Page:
I am an asst minister at one of the largest Anglican churches in Britain- and we have been blessed by growth and life. Part of that is due to long obedience in the same direction (saints prayed here for over 1000yrs), part by a succession of truly gifted Rectors who inspire and equip and release, partly by the demographics of the city, but mostly by God’s grace.
I have the privilege of travelling widely and ministering at many churches and I see good, godly and gifted pastors giving their all, leading a church into steady decline. They love the Lord more, and work harder than me, they do not have the benefit of team or finances, they are faithful in a rising tide of aggressive secularism. They are doing what they can, as Paul exhorted, ‘stand, stand, and when you’ve done everything, stand’ – they have taken a stand, are seeking to equip the saints, and be faithful to the gospel, and reach their community. Their congregations of 60 are as much graced by God as ours of 1200. And they are as worthy of reward, more so, than the mega church leaders i’ve known.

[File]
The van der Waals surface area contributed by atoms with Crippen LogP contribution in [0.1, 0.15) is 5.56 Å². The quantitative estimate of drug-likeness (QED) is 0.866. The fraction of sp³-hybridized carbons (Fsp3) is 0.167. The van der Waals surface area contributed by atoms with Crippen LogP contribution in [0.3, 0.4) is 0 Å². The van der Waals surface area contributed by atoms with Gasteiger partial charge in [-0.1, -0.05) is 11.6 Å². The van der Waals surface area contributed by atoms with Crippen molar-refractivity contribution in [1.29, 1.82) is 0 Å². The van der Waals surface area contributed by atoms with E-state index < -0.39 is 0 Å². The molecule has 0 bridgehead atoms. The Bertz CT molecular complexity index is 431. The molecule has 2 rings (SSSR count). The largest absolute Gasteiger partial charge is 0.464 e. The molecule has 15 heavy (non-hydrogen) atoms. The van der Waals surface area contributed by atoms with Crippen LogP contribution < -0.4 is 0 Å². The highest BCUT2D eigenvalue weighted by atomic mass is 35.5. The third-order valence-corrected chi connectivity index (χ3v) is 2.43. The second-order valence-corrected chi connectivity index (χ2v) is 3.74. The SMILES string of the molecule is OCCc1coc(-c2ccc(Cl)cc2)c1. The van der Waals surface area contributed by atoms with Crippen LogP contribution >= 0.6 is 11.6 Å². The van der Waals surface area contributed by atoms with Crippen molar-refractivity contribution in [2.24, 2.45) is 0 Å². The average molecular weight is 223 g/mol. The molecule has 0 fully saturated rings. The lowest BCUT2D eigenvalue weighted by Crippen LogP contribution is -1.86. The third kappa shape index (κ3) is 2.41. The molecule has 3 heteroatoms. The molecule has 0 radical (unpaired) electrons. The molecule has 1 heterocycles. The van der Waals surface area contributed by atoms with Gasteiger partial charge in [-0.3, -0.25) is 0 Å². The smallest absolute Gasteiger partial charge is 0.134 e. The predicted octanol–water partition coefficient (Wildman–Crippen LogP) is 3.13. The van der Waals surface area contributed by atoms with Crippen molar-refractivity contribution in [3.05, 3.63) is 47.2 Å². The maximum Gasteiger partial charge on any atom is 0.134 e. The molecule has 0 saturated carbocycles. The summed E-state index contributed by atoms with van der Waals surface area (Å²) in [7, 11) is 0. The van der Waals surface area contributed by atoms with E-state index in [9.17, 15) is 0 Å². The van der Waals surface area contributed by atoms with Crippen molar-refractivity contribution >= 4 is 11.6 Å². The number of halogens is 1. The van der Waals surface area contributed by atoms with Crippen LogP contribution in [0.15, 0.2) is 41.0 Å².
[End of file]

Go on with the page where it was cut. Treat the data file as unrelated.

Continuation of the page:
The reality is that much of what is seen as secular leadership teaching has Christian origins. Patrick Lencioni speaks from a Christian worldview. John C. Maxwell is another example of a prolific writer on leadership with a strong Christian ethos. Concepts such as ‘servant leadership’ and ‘mission’ are Christian ideas. Servant leadership is so deeply embedded in Western culture that we have a ‘Prime Minister’ and politicians are ‘public servants’.